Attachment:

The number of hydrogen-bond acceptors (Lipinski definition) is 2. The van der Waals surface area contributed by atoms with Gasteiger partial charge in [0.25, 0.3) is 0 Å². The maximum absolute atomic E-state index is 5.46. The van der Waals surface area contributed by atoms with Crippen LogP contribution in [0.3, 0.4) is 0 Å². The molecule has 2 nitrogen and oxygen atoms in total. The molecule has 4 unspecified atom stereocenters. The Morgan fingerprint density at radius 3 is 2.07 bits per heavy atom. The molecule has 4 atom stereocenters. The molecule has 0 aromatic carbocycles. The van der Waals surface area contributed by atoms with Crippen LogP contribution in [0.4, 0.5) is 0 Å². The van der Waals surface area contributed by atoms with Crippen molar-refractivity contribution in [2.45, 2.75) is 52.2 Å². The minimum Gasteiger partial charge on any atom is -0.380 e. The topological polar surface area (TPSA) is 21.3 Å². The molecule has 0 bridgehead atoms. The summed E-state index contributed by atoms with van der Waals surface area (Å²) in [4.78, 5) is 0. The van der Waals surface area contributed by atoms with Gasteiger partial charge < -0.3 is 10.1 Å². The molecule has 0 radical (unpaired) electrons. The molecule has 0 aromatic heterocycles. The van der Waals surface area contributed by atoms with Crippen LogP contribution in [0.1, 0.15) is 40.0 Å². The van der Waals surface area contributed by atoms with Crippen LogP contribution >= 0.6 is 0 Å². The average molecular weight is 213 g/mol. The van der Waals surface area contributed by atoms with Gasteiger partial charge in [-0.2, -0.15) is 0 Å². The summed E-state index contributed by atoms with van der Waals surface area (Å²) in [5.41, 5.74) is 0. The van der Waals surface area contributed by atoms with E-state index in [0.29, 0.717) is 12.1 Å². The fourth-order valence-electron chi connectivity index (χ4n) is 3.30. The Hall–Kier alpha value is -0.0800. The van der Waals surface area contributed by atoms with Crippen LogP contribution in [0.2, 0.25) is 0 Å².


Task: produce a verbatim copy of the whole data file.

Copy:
The number of hydrogen-bond acceptors (Lipinski definition) is 2. The van der Waals surface area contributed by atoms with Gasteiger partial charge in [0.25, 0.3) is 0 Å². The maximum absolute atomic E-state index is 5.46. The van der Waals surface area contributed by atoms with Crippen LogP contribution in [0.3, 0.4) is 0 Å². The molecule has 2 nitrogen and oxygen atoms in total. The molecule has 4 unspecified atom stereocenters. The Morgan fingerprint density at radius 3 is 2.07 bits per heavy atom. The molecule has 4 atom stereocenters. The molecule has 0 aromatic carbocycles. The van der Waals surface area contributed by atoms with Crippen LogP contribution in [0.4, 0.5) is 0 Å². The van der Waals surface area contributed by atoms with Crippen molar-refractivity contribution in [2.45, 2.75) is 52.2 Å². The minimum Gasteiger partial charge on any atom is -0.380 e. The topological polar surface area (TPSA) is 21.3 Å². The molecule has 0 bridgehead atoms. The summed E-state index contributed by atoms with van der Waals surface area (Å²) in [4.78, 5) is 0. The van der Waals surface area contributed by atoms with Gasteiger partial charge < -0.3 is 10.1 Å². The molecule has 0 radical (unpaired) electrons. The molecule has 0 aromatic heterocycles. The van der Waals surface area contributed by atoms with Crippen LogP contribution in [0.1, 0.15) is 40.0 Å². The van der Waals surface area contributed by atoms with Crippen LogP contribution >= 0.6 is 0 Å². The average molecular weight is 213 g/mol. The van der Waals surface area contributed by atoms with Gasteiger partial charge in [-0.2, -0.15) is 0 Å². The summed E-state index contributed by atoms with van der Waals surface area (Å²) in [5.41, 5.74) is 0. The van der Waals surface area contributed by atoms with E-state index in [0.29, 0.717) is 12.1 Å². The fourth-order valence-electron chi connectivity index (χ4n) is 3.30. The Hall–Kier alpha value is -0.0800. The van der Waals surface area contributed by atoms with Crippen LogP contribution in [0.2, 0.25) is 0 Å².